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Advances in Contemporary Aged Care
Retirement to End of Life
The most recent data shows that 25% of the Australian population is over 55 years of age. 13% of the population are already aged 65 years or older and by 2050 this will increase to over 25% of the population totaling 6.6 million people.
According to the Australian Institute of Health and Welfare, most Australians consider their health to be good; however, results from the 2004-05 ABS National Health Service indicate that 87% had at least one long-term health condition. Notably, the prevalence of these diseases increases with age. Estimates also show that there will be a substantial change in the structure of our population resulting in a more equal distribution across aged cohorts and between gender. Furthermore, the number of people over 80 years will double in the next 20 years and triple over the next 30 years to over 9% of the population.
In 2003, a survey showed that over 560,000 older Australians had a profound or severe limitation which represents 22% of that population. Among this group, arthritis was the most common health condition. Hearing disorders, hypertension, heart disease and stroke were also common among this group. For each of these conditions, its prevalence in the population combined with its likelihood of being associated with a profound limitation leads to a considerable burden on the community. In addition, the impact of aging is magnified in small country towns and they have significantly worse health status than their metropolitan counterparts. The exponential growth in the number of older people raises a range of social, economic, political and scientific questions about how best to manage the changing demographics and meet the needs of older people.
A fundamental problem in our knowledge about older people is that the maintenance of health and functioning in this population is largely unexplored both clinically and epidemiologically. Whilst chronic disease and disability are declining, chronic diseases change with advancing age. Conditions such as osteoarthritis lead to functional impairment and increased mortality risks through the effect of co-existing conditions such as gastrointestinal bleeding that may result from treatment for the primary condition, or make its treatment more problematic. The higher incidence of chronic disease, falls, and other health problems associated with aging, mean that elderly people are also at a greater risk of pain. Aging also heralds an increased incidence of cognitive impairment.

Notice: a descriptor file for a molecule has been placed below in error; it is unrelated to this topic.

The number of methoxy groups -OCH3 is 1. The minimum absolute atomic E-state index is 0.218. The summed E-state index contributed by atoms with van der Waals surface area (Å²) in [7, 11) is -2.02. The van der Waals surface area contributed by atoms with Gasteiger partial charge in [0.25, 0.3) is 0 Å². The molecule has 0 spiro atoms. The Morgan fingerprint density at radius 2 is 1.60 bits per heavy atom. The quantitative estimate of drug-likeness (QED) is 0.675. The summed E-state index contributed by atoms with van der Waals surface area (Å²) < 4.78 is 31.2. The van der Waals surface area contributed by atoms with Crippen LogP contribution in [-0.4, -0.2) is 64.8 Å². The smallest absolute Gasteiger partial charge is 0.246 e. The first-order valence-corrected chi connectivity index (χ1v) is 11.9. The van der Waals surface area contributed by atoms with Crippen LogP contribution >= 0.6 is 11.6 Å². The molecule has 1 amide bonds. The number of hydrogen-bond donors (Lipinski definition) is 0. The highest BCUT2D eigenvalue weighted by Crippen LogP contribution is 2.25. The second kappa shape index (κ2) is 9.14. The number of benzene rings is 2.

Essentially, older patients in the community, acute care and residential aged care have complex health needs that require highly skilled care. Older people requiring care are likely to have more than one diagnosis, requiring treatment for chronic illness and disability and they are likely to present to hospital with an acute episode of illness. Further, cognitive and sensory impairments and mental health problems pose challenges in terms of communication, health assessment, management and ongoing care. Transfer to a hospital may in itself be traumatic for an older person and contribute to their decline in functional status. Older patients may be living alone with little or no support and lack of social and family support pose challenges in terms of solving problems and discharge planning.
That the chronic and complex care needs of older people increase with age, coupled with the population trends for aging in the very old means that health care services are being challenged to provide better systems and models of care in order to ensure clinical safety, quality care and quality outcomes for older people. Nurses, as health care professionals across all of the sectors, are well placed to play key roles in rising to these challenges by showing leadership and working collaboratively with our medical and allied health colleagues.
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